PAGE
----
In the fall of 1942 America was fighting two very different enemies.
The battles in North Africa were between Westernized armies who fought by the “rules.” Ernie Pyle assured his millions of American readers that there the Germans were fighting “a pretty clean war.” The German Panzer leader Hans von Luck called it the “always fair war,” and when, years later, the German radio-television network ORTF produced a film on the campaign, its title was The War Without Hate.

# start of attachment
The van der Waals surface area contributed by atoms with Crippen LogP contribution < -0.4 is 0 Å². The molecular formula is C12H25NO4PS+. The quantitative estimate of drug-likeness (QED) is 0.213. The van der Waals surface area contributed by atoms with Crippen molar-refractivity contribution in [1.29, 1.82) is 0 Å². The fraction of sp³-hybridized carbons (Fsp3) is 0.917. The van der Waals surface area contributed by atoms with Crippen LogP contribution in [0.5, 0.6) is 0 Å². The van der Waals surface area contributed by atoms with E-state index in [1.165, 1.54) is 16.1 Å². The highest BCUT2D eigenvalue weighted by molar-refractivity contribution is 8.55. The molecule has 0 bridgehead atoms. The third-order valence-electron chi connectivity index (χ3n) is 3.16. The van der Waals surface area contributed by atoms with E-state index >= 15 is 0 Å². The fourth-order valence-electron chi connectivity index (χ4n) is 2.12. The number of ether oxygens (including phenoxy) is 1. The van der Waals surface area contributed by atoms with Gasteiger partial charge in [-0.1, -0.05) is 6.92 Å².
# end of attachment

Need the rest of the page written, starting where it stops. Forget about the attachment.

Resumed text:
Gentlemen’s agreements suspended hostilities for the day at five o’clock each afternoon, and each side held its fire for medics to care for the wounded.
Combat was fierce, casualties were heavy, and passion ran high when fighting the Germans. But rules were followed and a sense of restraint existed in Europe that was absent in the Pacific.
– James Bradley (with Ron Powers)
Flags of Our Fathers
(New York: Bantam Books, 2000), pg. 65